Twin Cities Outpacing Other Major Metros for Home-Price Growth

Local home prices rose 5.7 percent between June 2011 and June 2012; among 20 major metro areas measured, only Phoenix posted a more significant year-over-year gain.

Home prices in the Twin Cities are experiencing more substantial gains than those in most of the nation’s 19 other major metropolitan areas, according to report released Tuesday.
The Standard & Poor’s/Case-Shiller Home Price Index found that local home prices were up 5.7 percent in June as compared to a year earlier. Only one of the 20 metro areas included in the report—Phoenix—posted a more significant year-over-year gain; home prices there increased 13.9 percent during the period.
Meanwhile, home prices throughout the country increased by an average of 0.5 percent between last June and this June—representing only a fraction of the growth experienced in the Twin Cities. The last time that U.S. home prices posted a year-over-year gain was September 2010, and the federal government offered a home-buying tax credit through April 30 of that year.
All 20 cities tracked by the index also posted home price increases between May and June of this year—but Minneapolis recorded the second-largest month-over-month gain. Local home prices rose 4.8 percent during that period. Detroit, which experienced 6 percent growth during the period, is the only city that surpassed Minneapolis.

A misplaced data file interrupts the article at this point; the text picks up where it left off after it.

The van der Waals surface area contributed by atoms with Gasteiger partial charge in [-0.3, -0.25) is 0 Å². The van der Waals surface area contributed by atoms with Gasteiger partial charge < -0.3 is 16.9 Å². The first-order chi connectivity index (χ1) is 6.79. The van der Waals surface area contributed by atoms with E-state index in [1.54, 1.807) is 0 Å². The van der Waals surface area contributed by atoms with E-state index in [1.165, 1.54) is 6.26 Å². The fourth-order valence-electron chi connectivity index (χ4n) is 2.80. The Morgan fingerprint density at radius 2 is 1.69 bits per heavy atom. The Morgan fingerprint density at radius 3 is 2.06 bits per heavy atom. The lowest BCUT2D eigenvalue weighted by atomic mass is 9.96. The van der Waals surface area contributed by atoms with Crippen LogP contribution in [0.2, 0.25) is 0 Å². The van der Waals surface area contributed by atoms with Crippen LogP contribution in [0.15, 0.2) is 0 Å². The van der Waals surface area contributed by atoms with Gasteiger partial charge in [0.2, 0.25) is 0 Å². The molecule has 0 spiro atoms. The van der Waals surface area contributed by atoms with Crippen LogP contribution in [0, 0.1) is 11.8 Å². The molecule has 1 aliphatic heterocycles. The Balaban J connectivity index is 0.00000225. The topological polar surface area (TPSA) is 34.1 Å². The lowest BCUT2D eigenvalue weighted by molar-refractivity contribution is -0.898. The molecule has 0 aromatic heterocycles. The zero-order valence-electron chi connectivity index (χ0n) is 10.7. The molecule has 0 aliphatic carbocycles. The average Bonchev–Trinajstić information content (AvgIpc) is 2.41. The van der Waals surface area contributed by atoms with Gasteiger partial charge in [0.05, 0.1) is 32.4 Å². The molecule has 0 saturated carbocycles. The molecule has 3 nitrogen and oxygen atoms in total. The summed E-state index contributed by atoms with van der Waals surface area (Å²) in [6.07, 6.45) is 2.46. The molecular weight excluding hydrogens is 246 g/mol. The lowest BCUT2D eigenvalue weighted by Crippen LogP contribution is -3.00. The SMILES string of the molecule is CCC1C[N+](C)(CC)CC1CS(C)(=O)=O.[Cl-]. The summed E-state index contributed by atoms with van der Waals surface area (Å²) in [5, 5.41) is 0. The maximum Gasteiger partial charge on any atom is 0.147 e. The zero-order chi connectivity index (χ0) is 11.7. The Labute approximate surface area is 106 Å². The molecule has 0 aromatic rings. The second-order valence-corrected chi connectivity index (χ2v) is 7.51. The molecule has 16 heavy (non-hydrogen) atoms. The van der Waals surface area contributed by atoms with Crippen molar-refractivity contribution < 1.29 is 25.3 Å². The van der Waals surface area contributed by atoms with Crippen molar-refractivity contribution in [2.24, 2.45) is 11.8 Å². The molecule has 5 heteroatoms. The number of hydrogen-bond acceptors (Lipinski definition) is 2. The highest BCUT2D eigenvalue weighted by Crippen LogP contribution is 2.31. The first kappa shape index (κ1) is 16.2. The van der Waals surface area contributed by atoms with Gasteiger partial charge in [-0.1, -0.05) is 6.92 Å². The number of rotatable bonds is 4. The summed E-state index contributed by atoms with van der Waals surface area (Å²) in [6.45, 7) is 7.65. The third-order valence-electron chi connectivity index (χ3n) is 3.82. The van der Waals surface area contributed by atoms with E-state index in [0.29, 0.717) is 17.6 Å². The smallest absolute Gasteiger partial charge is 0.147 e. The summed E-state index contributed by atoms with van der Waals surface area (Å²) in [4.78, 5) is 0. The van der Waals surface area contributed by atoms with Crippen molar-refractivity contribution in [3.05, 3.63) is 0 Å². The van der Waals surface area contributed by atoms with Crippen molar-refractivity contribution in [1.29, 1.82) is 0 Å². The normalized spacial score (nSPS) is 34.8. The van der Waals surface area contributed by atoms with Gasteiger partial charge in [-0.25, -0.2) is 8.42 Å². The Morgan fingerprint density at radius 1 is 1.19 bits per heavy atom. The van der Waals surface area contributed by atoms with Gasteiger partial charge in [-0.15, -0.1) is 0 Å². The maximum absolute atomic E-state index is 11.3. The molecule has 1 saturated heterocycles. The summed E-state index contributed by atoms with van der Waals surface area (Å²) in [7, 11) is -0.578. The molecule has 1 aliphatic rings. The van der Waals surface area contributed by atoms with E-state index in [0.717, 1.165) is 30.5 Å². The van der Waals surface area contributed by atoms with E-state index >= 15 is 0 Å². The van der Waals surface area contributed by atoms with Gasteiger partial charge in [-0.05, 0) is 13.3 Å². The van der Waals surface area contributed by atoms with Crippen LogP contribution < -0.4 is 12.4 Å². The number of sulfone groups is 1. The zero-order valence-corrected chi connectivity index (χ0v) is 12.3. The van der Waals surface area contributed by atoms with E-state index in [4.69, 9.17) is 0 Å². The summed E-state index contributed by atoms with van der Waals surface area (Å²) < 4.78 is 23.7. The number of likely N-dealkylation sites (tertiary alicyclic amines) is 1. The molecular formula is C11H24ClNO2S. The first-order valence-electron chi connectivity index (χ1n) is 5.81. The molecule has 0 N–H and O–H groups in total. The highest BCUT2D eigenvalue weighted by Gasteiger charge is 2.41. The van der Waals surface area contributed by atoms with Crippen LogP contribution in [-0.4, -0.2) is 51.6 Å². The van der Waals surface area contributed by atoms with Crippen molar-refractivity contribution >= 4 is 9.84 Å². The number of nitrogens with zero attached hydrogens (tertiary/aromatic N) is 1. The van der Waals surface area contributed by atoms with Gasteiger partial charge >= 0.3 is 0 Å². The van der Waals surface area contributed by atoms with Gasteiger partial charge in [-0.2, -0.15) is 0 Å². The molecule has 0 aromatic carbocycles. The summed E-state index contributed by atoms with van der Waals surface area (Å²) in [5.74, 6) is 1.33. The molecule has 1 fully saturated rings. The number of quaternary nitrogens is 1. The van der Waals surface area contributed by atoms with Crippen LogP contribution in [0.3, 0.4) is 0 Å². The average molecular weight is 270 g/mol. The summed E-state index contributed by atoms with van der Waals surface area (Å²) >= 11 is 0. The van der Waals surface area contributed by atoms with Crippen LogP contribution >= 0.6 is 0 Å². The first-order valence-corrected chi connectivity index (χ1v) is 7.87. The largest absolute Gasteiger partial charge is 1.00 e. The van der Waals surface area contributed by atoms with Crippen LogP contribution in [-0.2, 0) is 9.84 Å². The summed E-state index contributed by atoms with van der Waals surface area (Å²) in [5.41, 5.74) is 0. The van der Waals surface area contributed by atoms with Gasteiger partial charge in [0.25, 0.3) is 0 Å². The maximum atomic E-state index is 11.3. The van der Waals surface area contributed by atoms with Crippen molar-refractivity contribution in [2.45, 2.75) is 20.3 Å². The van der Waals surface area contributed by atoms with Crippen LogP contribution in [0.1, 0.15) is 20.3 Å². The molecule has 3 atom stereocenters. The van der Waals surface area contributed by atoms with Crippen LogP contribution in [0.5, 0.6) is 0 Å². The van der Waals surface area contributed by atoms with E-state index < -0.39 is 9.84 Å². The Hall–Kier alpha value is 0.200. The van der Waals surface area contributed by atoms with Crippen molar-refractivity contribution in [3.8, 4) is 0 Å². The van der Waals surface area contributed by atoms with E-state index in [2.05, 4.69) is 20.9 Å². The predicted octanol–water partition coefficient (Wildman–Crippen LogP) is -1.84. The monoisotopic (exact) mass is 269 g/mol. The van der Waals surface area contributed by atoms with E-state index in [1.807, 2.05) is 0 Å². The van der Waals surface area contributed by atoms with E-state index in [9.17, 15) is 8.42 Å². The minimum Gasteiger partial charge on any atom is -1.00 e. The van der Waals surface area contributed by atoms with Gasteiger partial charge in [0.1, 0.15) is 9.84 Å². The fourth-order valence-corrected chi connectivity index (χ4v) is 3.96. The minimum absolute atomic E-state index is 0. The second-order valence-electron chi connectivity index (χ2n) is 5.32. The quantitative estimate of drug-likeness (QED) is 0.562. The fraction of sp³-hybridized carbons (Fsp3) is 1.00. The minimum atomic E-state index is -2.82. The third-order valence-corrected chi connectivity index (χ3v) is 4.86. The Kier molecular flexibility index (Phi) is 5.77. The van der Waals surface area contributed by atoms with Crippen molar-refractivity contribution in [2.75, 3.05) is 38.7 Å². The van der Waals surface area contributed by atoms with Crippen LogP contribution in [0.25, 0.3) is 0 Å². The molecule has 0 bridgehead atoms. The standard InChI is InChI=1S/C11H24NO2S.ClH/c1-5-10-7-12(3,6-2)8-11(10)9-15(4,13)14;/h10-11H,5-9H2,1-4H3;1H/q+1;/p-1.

The home price index, which lags two months, uses a base value of 100 from January 2000 to measure home-appreciation value since that time.

The Twin Cities’ June index is 118.7—which means that area home prices have appreciated 18.7 percent since January 2000. The index for all 20 metro areas was 142.2 in June.

“We seem to be witnessing exactly what we needed for a sustained recovery—monthly increases coupled with improving annual rates of change,” David M. Blitzer, chairman of the Index Committee at S&P Dow Jones Indices, said in a prepared statement, referring to the nation as a whole. “The market may have finally turned around.”

The home-price index report was released by S&P Dow Jones Indices, LLC; it is a subsidiary of The McGraw-Hill Companies, a global resource for index-based concepts, data, and research. S&P Dow Jones Indices is responsible for the S&P 500 and the Dow Jones Industrial Average.

The home price indices are released monthly and constructed to track the prices of typical single-family homes located in the 20 major metro areas included in the report.
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